Statement on behalf of the Group of Friends on Climate and Security at the UNSC Arria Formula Meeting “Opportunities for the UN Peace and Security Architecture”, 29 November 2022

29.11.2022 - Speech

Statement was delivered by the Delegation of Nauru as co-chair for the Group of Friends on Climate and Security

I have the honour to deliver this statement on behalf of the Group of Friends on Climate

and Security: a broad and diverse group of now over 60 states from all regions of the

world. At the outset, let me extend the group’s appreciation to: Kenya H.E. Martin

Kimani and Norway H.E Mona Juul for giving the Group of Friends on Climate and

Security the opportunity to co-sponsor and speak on this important issue.

Climate change remains the single most destructive threat to the existence and

wellbeing of all humankind since prehistoric times. Climate change threatens our lives,

livelihoods, food security, stability, sustainable development, prosperity, the effective

enjoyment of human rights, and ultimately, peace and security. It threatens in some

cases possibly even to the existence of states and the physical lives of their citizens.

The evidence is clear that climate change does contribute to increased conflict, but

along complex pathways. There are a variety of context factors — in particular,

socioeconomic conditions, governance, and political factors — that interact and play

a key role in translating climate change into conflict risks.

The fundamental question we therefore ask today is what could the UN peace and

security architecture achieve by integrating climate, peace, and security to guide

conflict prevention, peacebuilding, mediation, and peacekeeping efforts? And what

should the Security Council do in that regard – as this is, after all, a meeting of the

Security Council.

The Security Council has primary responsibility for the maintenance of international

peace and security. We thank the Security Council for recognizing the adverse effects

of climate change on conflict dynamics in its consideration of a growing number of

mandates for peacekeeping and special political missions. We welcome the progress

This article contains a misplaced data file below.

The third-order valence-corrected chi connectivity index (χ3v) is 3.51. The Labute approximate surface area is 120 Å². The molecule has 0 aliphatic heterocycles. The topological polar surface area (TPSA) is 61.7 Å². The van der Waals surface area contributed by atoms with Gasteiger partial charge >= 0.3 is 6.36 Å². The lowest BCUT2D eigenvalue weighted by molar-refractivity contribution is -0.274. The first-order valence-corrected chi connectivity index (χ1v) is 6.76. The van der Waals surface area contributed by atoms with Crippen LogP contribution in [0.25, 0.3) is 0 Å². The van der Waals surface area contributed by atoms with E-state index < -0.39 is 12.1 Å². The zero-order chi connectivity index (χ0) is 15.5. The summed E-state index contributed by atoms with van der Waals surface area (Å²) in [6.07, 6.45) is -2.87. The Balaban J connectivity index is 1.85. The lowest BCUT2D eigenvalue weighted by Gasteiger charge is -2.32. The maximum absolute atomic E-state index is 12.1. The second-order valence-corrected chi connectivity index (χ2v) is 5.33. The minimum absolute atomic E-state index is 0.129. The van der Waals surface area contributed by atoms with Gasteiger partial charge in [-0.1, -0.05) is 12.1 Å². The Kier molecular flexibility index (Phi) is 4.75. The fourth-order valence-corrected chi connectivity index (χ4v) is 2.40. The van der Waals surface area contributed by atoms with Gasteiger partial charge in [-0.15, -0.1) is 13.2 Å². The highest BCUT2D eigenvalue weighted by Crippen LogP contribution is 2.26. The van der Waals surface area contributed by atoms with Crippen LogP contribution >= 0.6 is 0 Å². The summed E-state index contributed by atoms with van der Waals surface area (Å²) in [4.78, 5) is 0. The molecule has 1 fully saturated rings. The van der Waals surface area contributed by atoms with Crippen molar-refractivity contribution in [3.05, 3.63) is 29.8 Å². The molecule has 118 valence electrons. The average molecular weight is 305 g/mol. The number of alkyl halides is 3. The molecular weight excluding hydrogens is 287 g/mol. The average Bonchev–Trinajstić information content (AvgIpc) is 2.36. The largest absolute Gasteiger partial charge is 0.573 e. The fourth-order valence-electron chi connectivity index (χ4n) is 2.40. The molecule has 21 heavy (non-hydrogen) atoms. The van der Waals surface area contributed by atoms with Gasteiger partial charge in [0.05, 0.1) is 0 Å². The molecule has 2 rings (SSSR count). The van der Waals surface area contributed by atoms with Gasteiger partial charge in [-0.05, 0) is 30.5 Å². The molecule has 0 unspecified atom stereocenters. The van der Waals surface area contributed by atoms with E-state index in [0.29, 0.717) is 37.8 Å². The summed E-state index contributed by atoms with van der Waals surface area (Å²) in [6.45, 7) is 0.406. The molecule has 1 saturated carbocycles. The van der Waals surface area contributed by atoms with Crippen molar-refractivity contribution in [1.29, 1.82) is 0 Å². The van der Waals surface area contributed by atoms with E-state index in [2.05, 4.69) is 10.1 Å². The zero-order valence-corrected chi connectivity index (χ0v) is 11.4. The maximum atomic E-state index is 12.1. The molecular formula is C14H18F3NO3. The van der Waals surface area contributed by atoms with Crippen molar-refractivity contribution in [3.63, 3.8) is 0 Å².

made so far and thank the Security Council and commend the work of the Informal

Expert Group of Members of the Security Council, who have been crucial in informing

the Council’s work in this regard.

While we recognise the good work of the UN Security Council, more needs to be done!

States must redouble their efforts to reduce their greenhouse gas emissions and take

urgent climate mitigation action to keep a 1.5-degree limit to warming within reach. To

this end, States must also take ambitious actions in their implementation of the Paris

Agreement and decisions under the Paris Agreement, including the Glasgow Climate


Adaptation and mitigation should be our collective goal as a part of a larger strategy

aimed at increasing resilience to climate change in some of the most vulnerable

communities in the world and preventing an even greater elevation of risk through

effective mitigation measures. The IPCC report identified that environmental

peacebuilding through natural resource sharing, conflict-sensitive adaptation and

climate-resilient peacebuilding as an area offer avenues for addressing conflict risks.

To conclude, let me reiterate that the consequences of climate change constitute

major threats to the international community, including its clear impact as a risk

multiplier for peace and security now as well as in the decades to come. As the

Secretary-General “Our Common Agenda” reports clearly states, no nation can face

this challenge alone. To build peace, to sustain peace, to prevent conflict in the face

of the climate crisis. We must act together, and we must act now.

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